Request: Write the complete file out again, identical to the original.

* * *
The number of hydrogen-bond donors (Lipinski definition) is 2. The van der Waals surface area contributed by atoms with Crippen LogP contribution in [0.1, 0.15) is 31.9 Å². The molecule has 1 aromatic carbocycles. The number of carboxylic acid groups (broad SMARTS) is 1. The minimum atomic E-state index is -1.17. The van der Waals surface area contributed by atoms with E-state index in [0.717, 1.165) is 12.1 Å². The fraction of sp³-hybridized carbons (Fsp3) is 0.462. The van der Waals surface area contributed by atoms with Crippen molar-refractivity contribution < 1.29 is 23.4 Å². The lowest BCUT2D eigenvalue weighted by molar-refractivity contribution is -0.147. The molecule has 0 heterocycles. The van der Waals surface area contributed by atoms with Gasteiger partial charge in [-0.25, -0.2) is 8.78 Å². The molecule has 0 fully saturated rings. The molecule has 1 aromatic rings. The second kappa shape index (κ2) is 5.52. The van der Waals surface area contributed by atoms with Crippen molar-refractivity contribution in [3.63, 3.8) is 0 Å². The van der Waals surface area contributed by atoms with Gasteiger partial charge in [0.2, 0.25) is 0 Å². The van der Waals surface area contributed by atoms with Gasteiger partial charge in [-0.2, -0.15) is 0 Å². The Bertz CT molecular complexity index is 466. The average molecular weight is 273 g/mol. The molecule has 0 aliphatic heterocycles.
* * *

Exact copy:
The number of hydrogen-bond donors (Lipinski definition) is 2. The van der Waals surface area contributed by atoms with Crippen LogP contribution in [0.1, 0.15) is 31.9 Å². The molecule has 1 aromatic carbocycles. The number of carboxylic acid groups (broad SMARTS) is 1. The minimum atomic E-state index is -1.17. The van der Waals surface area contributed by atoms with E-state index in [0.717, 1.165) is 12.1 Å². The fraction of sp³-hybridized carbons (Fsp3) is 0.462. The van der Waals surface area contributed by atoms with Crippen molar-refractivity contribution < 1.29 is 23.4 Å². The lowest BCUT2D eigenvalue weighted by molar-refractivity contribution is -0.147. The molecule has 0 heterocycles. The van der Waals surface area contributed by atoms with Gasteiger partial charge in [-0.25, -0.2) is 8.78 Å². The molecule has 0 fully saturated rings. The molecule has 1 aromatic rings. The second kappa shape index (κ2) is 5.52. The van der Waals surface area contributed by atoms with Crippen molar-refractivity contribution in [3.63, 3.8) is 0 Å². The van der Waals surface area contributed by atoms with Gasteiger partial charge in [0.2, 0.25) is 0 Å². The van der Waals surface area contributed by atoms with Gasteiger partial charge in [-0.2, -0.15) is 0 Å². The Bertz CT molecular complexity index is 466. The average molecular weight is 273 g/mol. The molecule has 0 aliphatic heterocycles.